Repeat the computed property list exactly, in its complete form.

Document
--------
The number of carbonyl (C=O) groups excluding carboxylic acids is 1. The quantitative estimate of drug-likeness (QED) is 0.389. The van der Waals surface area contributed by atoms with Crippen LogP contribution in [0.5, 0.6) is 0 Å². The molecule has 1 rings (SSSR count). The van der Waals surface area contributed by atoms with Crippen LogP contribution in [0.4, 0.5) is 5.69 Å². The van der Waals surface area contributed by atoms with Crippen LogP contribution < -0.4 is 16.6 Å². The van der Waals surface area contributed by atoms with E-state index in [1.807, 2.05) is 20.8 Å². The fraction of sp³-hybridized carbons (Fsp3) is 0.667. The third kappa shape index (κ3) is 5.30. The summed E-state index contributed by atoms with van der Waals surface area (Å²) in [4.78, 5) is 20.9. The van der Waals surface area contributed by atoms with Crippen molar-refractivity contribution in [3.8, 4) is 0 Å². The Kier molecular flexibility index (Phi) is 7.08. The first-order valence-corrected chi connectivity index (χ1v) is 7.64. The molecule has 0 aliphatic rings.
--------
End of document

The number of carbonyl (C=O) groups excluding carboxylic acids is 1. The quantitative estimate of drug-likeness (QED) is 0.389. The van der Waals surface area contributed by atoms with Crippen LogP contribution in [0.5, 0.6) is 0 Å². The molecule has 1 rings (SSSR count). The van der Waals surface area contributed by atoms with Crippen LogP contribution in [0.4, 0.5) is 5.69 Å². The van der Waals surface area contributed by atoms with Crippen LogP contribution < -0.4 is 16.6 Å². The van der Waals surface area contributed by atoms with E-state index in [1.807, 2.05) is 20.8 Å². The fraction of sp³-hybridized carbons (Fsp3) is 0.667. The third kappa shape index (κ3) is 5.30. The summed E-state index contributed by atoms with van der Waals surface area (Å²) in [4.78, 5) is 20.9. The van der Waals surface area contributed by atoms with Crippen molar-refractivity contribution in [3.8, 4) is 0 Å². The Kier molecular flexibility index (Phi) is 7.08. The first-order valence-corrected chi connectivity index (χ1v) is 7.64. The molecule has 0 aliphatic rings.